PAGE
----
t Pillow with its frowning cannon lay eighty miles or more below New Madrid, and eighty miles still farther down the great river was Memphis. Fort Pillow, and Fort Randolph, just below, must now be attacked in order to open the river to Vicksburg. A few days after the surrender of Island No.10, the gunboat fleet turned toward Fred up the bluff to the site of the Fort and found only smoking ruins. Even the earthen breastworks had been torn to pieces by the fearful powder explosions. Fort Randolph was likewise abandoned. The great river, while not yet rolling unvexed to the sea, was now open as far as Memphis, whither the River Defense fleet had retreatver to take part in Grant's first movement against Vicksburg. The city only a siege could take--Vicksburg, Mississippi the evacuation of Fort Pillow and Fort Randolph and the capture of New Orleans by Farragut left Vicksburg the main point on the Mississippi strongly defended by the Confederates, after the spring of 1862. t
The Photographic History of The Civil War: in ten volumes, Thousands of Scenes Photographed 1861-65, with Text by many Special Authorities, Volume 1: The Opening Battles. (ed. Francis Trevelyan Miller), Engagements of the Civil War with losses on both sides December, 1860-August, 1862 (search)
nd. Confed., Va. Vols. Losses: Union 2 wounded. Confed. 15 killed, wounded: No record found.. June 10, 1861: Big Bethel, Va. Union, 1st, 2d, 3d, 5th, and 7th N. Y., 4th Mass. Detachment of 2d U. S. Artil. Confed., 1st N. C., Randolph's Battery, Va. Infantry and Cavalry. Losses: Union 16 killed, 34 wounded. Confed. 1 killed, 7 wounded. June 13, 1861: Romney, W. Va. Union, 11th Ind. Confed., Va. Vols. Losses: Union 1 wounded. Confed. 2 killed, 1 wounh Va. Vols. Confed., Jenkins' Cav. Losses: Union 7 killed, 20 wounded. Confed. 3 killed, 10 wounded. November 12, 1861: Occoquan River and Pohick Church, Va. Union, 2d, 3d, 5th Mich., 37th N. Y., 4th Me., 2 cos. 1st N. Y. Cav., Randolph's and Thompson's Batteries U. S. Art. Confed., outposts of Gen. Beauregard's command. Losses: Union 3 killed, 1 wounded. November 23, 1861: Ft. Pickens, Pensacola, Fla. Union, Cos. C and E 3d U. S. Inft., Cos. G and 16th N. Y., Ba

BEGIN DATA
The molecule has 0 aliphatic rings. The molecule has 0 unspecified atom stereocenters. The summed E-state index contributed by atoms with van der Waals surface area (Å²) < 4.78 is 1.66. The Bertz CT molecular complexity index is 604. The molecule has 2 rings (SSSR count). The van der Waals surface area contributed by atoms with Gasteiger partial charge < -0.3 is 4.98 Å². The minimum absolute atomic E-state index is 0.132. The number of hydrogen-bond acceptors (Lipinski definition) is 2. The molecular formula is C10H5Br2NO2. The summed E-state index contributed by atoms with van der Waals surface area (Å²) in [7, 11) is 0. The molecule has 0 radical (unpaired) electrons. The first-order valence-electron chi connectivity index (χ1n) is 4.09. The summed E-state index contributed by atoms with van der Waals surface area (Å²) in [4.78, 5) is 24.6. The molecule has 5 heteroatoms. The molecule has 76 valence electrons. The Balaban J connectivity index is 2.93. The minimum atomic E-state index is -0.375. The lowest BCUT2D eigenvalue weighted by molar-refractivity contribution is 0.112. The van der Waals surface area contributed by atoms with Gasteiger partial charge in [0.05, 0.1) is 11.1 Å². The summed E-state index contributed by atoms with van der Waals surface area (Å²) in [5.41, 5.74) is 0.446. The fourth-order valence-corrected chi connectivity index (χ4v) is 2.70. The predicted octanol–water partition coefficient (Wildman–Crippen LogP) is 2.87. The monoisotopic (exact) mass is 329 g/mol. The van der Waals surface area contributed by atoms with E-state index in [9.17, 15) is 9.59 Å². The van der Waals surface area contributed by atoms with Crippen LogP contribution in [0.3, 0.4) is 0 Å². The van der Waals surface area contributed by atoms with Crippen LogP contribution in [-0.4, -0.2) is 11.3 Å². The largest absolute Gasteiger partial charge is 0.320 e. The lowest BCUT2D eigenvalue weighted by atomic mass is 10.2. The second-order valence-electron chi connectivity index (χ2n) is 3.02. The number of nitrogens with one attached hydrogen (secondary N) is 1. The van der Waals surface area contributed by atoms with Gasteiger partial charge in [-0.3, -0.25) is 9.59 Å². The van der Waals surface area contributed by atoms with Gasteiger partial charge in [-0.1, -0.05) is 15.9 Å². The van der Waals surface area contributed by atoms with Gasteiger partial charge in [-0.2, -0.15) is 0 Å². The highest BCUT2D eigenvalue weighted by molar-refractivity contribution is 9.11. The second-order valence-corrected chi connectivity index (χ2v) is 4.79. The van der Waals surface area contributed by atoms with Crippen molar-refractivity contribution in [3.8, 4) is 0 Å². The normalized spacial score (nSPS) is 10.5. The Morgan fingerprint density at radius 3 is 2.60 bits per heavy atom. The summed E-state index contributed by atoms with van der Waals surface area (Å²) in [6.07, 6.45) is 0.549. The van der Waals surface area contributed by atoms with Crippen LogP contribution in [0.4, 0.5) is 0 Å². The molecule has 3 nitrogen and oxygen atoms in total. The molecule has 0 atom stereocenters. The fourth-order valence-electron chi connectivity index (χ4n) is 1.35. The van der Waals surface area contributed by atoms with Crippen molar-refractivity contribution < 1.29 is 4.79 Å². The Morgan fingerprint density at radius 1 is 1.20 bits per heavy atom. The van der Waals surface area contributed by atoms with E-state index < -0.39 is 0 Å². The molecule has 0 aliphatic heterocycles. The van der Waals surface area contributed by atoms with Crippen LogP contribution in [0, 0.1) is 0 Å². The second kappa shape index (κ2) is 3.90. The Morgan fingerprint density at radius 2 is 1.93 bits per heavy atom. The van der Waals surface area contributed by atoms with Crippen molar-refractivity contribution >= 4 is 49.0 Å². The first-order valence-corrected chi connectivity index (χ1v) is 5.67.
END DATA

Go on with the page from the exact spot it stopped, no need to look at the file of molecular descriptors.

Southern Historical Society Papers, Volume 7. (ed. Reverend J. William Jones), Meeting at the White Sulphur Springs. (search)
d, his assailants fled and left him master of the field. Lieutenant-Colonel of a cavalry battalion. On the 14th of June, 1861, Nathan Bedford Forrest was enrolled as a private in a Confederate cavalry company, and went into camp near Randolph, Tennessee. About the 10th of July, 1861, Hon. Isham G. Harris, the great war Governor of Tennessee, knowing Forrest well and having a high regard for the man, telegraphed him to come to Memphis, and there, through the aid of General Polk, procured rders. This caused a delay of one day, when General Taylor, at Selma, hearing of it, telegraphed orders for the First division to move to Plantersville. Before the division could reach Plantersville, orders came from General Forrest to move to Randolph, about twenty miles further north. Before the division could reach Randolph, Forrest had been driven from there, and it turned to Plantersville again. The Ochmulgee swamp had now to be crossed, and Armstrong's brigade was five hours in going o